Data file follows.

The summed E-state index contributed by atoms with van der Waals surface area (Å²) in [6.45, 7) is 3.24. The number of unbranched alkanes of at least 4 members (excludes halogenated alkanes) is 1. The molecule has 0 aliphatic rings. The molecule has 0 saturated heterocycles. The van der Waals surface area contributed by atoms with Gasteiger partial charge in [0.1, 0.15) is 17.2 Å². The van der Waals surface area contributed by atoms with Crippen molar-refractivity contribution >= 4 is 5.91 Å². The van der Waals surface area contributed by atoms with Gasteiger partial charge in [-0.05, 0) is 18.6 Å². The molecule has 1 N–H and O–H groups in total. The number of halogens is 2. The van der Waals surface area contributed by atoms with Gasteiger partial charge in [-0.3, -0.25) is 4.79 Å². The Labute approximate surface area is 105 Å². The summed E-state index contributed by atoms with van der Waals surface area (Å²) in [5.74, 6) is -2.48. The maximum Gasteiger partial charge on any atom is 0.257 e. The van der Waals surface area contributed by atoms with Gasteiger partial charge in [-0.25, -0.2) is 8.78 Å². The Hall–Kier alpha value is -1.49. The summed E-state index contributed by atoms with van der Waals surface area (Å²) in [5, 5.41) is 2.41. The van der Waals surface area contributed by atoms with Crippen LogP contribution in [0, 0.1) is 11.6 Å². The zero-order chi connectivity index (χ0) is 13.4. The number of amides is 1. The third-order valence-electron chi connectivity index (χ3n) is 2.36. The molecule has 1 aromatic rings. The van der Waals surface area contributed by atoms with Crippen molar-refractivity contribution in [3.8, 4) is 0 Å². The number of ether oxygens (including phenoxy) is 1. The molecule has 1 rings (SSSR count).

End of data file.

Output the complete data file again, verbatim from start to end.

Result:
The summed E-state index contributed by atoms with van der Waals surface area (Å²) in [6.45, 7) is 3.24. The number of unbranched alkanes of at least 4 members (excludes halogenated alkanes) is 1. The molecule has 0 aliphatic rings. The molecule has 0 saturated heterocycles. The van der Waals surface area contributed by atoms with Gasteiger partial charge in [0.1, 0.15) is 17.2 Å². The van der Waals surface area contributed by atoms with Crippen molar-refractivity contribution >= 4 is 5.91 Å². The van der Waals surface area contributed by atoms with Gasteiger partial charge in [-0.05, 0) is 18.6 Å². The molecule has 1 N–H and O–H groups in total. The number of halogens is 2. The van der Waals surface area contributed by atoms with Gasteiger partial charge in [-0.3, -0.25) is 4.79 Å². The Labute approximate surface area is 105 Å². The summed E-state index contributed by atoms with van der Waals surface area (Å²) in [5.74, 6) is -2.48. The maximum Gasteiger partial charge on any atom is 0.257 e. The van der Waals surface area contributed by atoms with Gasteiger partial charge in [-0.25, -0.2) is 8.78 Å². The Hall–Kier alpha value is -1.49. The summed E-state index contributed by atoms with van der Waals surface area (Å²) in [5, 5.41) is 2.41. The van der Waals surface area contributed by atoms with Crippen LogP contribution in [0, 0.1) is 11.6 Å². The zero-order chi connectivity index (χ0) is 13.4. The number of amides is 1. The third-order valence-electron chi connectivity index (χ3n) is 2.36. The molecule has 1 aromatic rings. The van der Waals surface area contributed by atoms with Crippen molar-refractivity contribution in [3.8, 4) is 0 Å². The number of ether oxygens (including phenoxy) is 1. The molecule has 1 rings (SSSR count).